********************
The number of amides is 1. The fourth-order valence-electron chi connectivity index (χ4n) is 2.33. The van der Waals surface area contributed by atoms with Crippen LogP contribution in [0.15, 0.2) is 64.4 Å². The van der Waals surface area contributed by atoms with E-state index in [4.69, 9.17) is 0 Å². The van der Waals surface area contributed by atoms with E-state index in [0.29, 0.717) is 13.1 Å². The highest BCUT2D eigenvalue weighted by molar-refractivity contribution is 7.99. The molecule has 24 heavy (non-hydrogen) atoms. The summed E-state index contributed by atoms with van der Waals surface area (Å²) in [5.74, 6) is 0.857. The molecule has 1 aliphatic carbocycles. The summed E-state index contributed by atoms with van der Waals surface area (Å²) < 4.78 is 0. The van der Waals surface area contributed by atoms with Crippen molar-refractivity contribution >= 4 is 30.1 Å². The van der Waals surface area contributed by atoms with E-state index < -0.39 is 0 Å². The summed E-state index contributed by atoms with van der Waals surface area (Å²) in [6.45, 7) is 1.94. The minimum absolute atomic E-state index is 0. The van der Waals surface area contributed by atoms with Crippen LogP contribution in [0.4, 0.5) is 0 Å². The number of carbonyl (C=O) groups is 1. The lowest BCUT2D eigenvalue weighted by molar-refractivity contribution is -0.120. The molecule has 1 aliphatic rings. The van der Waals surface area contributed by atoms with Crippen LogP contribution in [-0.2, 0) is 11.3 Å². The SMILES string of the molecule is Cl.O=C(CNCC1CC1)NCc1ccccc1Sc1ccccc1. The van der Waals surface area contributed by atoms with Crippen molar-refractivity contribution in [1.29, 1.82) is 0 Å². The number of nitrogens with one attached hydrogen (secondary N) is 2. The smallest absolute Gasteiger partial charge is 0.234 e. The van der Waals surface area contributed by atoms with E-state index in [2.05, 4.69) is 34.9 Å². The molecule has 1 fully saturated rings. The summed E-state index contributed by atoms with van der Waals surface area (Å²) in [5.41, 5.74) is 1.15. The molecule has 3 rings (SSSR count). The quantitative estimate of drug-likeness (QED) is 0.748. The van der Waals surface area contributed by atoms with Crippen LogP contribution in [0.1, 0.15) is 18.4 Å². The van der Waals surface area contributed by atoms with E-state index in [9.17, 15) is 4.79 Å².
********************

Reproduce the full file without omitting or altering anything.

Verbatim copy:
The number of amides is 1. The fourth-order valence-electron chi connectivity index (χ4n) is 2.33. The van der Waals surface area contributed by atoms with Crippen LogP contribution in [0.15, 0.2) is 64.4 Å². The van der Waals surface area contributed by atoms with E-state index in [4.69, 9.17) is 0 Å². The van der Waals surface area contributed by atoms with E-state index in [0.29, 0.717) is 13.1 Å². The highest BCUT2D eigenvalue weighted by molar-refractivity contribution is 7.99. The molecule has 24 heavy (non-hydrogen) atoms. The summed E-state index contributed by atoms with van der Waals surface area (Å²) in [5.74, 6) is 0.857. The molecule has 1 aliphatic carbocycles. The summed E-state index contributed by atoms with van der Waals surface area (Å²) < 4.78 is 0. The van der Waals surface area contributed by atoms with Crippen molar-refractivity contribution >= 4 is 30.1 Å². The van der Waals surface area contributed by atoms with E-state index < -0.39 is 0 Å². The summed E-state index contributed by atoms with van der Waals surface area (Å²) in [6.45, 7) is 1.94. The minimum absolute atomic E-state index is 0. The van der Waals surface area contributed by atoms with Crippen LogP contribution in [0.4, 0.5) is 0 Å². The number of carbonyl (C=O) groups is 1. The lowest BCUT2D eigenvalue weighted by molar-refractivity contribution is -0.120. The molecule has 1 aliphatic rings. The van der Waals surface area contributed by atoms with Crippen LogP contribution in [-0.2, 0) is 11.3 Å². The SMILES string of the molecule is Cl.O=C(CNCC1CC1)NCc1ccccc1Sc1ccccc1. The van der Waals surface area contributed by atoms with Crippen molar-refractivity contribution in [1.29, 1.82) is 0 Å². The number of nitrogens with one attached hydrogen (secondary N) is 2. The smallest absolute Gasteiger partial charge is 0.234 e. The van der Waals surface area contributed by atoms with E-state index in [2.05, 4.69) is 34.9 Å². The molecule has 1 fully saturated rings. The summed E-state index contributed by atoms with van der Waals surface area (Å²) in [5.41, 5.74) is 1.15. The molecule has 3 rings (SSSR count). The quantitative estimate of drug-likeness (QED) is 0.748. The van der Waals surface area contributed by atoms with Crippen LogP contribution in [0.1, 0.15) is 18.4 Å². The van der Waals surface area contributed by atoms with E-state index in [9.17, 15) is 4.79 Å².